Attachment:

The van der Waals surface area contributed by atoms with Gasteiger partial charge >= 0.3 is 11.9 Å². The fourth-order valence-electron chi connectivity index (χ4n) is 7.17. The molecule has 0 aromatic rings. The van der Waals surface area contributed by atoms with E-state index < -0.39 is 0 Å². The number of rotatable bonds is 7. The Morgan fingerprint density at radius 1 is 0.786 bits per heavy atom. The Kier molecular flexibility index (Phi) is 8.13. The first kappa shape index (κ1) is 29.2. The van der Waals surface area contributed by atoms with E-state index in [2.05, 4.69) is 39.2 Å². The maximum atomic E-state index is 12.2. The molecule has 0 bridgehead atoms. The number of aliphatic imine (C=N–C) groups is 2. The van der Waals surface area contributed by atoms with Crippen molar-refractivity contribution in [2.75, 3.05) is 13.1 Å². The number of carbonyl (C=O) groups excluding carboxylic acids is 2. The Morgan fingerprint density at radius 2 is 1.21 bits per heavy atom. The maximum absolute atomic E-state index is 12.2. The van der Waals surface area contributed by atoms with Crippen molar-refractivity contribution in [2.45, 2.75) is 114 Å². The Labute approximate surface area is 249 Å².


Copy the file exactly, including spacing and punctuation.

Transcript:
The van der Waals surface area contributed by atoms with Gasteiger partial charge >= 0.3 is 11.9 Å². The fourth-order valence-electron chi connectivity index (χ4n) is 7.17. The molecule has 0 aromatic rings. The van der Waals surface area contributed by atoms with E-state index < -0.39 is 0 Å². The number of rotatable bonds is 7. The Morgan fingerprint density at radius 1 is 0.786 bits per heavy atom. The Kier molecular flexibility index (Phi) is 8.13. The first kappa shape index (κ1) is 29.2. The van der Waals surface area contributed by atoms with E-state index in [2.05, 4.69) is 39.2 Å². The maximum atomic E-state index is 12.2. The molecule has 0 bridgehead atoms. The number of aliphatic imine (C=N–C) groups is 2. The van der Waals surface area contributed by atoms with Crippen molar-refractivity contribution in [2.75, 3.05) is 13.1 Å². The number of carbonyl (C=O) groups excluding carboxylic acids is 2. The Morgan fingerprint density at radius 2 is 1.21 bits per heavy atom. The maximum absolute atomic E-state index is 12.2. The van der Waals surface area contributed by atoms with Crippen molar-refractivity contribution in [2.45, 2.75) is 114 Å². The Labute approximate surface area is 249 Å².